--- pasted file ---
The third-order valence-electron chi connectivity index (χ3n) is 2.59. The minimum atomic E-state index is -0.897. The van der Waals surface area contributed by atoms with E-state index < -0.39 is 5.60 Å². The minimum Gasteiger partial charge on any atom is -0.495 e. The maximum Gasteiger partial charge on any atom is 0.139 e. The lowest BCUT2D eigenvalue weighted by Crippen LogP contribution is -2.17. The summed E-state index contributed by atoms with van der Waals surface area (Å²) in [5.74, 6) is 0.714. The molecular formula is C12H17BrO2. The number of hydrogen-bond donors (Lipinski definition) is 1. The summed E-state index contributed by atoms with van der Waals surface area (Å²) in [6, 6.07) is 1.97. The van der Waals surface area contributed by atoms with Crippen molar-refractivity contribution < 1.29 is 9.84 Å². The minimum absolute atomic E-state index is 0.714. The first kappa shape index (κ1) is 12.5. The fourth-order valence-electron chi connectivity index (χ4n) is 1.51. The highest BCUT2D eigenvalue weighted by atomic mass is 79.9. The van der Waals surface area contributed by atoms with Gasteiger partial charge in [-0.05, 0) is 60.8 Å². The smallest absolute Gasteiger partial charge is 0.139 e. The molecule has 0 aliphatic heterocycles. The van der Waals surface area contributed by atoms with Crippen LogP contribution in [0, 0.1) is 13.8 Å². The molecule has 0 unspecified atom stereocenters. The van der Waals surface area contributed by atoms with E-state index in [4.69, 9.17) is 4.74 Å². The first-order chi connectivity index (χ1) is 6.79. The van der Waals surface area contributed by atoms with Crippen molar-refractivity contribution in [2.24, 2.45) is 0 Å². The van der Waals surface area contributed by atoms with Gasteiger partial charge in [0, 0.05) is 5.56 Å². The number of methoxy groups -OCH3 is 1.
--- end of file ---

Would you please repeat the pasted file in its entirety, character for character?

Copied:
The third-order valence-electron chi connectivity index (χ3n) is 2.59. The minimum atomic E-state index is -0.897. The van der Waals surface area contributed by atoms with E-state index < -0.39 is 5.60 Å². The minimum Gasteiger partial charge on any atom is -0.495 e. The maximum Gasteiger partial charge on any atom is 0.139 e. The lowest BCUT2D eigenvalue weighted by Crippen LogP contribution is -2.17. The summed E-state index contributed by atoms with van der Waals surface area (Å²) in [5.74, 6) is 0.714. The molecular formula is C12H17BrO2. The number of hydrogen-bond donors (Lipinski definition) is 1. The summed E-state index contributed by atoms with van der Waals surface area (Å²) in [6, 6.07) is 1.97. The van der Waals surface area contributed by atoms with Crippen molar-refractivity contribution < 1.29 is 9.84 Å². The minimum absolute atomic E-state index is 0.714. The first kappa shape index (κ1) is 12.5. The fourth-order valence-electron chi connectivity index (χ4n) is 1.51. The highest BCUT2D eigenvalue weighted by atomic mass is 79.9. The van der Waals surface area contributed by atoms with Gasteiger partial charge in [-0.05, 0) is 60.8 Å². The smallest absolute Gasteiger partial charge is 0.139 e. The molecule has 0 aliphatic heterocycles. The van der Waals surface area contributed by atoms with Crippen LogP contribution in [0, 0.1) is 13.8 Å². The molecule has 0 unspecified atom stereocenters. The van der Waals surface area contributed by atoms with E-state index in [4.69, 9.17) is 4.74 Å². The first-order chi connectivity index (χ1) is 6.79. The van der Waals surface area contributed by atoms with Crippen molar-refractivity contribution in [2.24, 2.45) is 0 Å². The van der Waals surface area contributed by atoms with Gasteiger partial charge in [0, 0.05) is 5.56 Å². The number of methoxy groups -OCH3 is 1.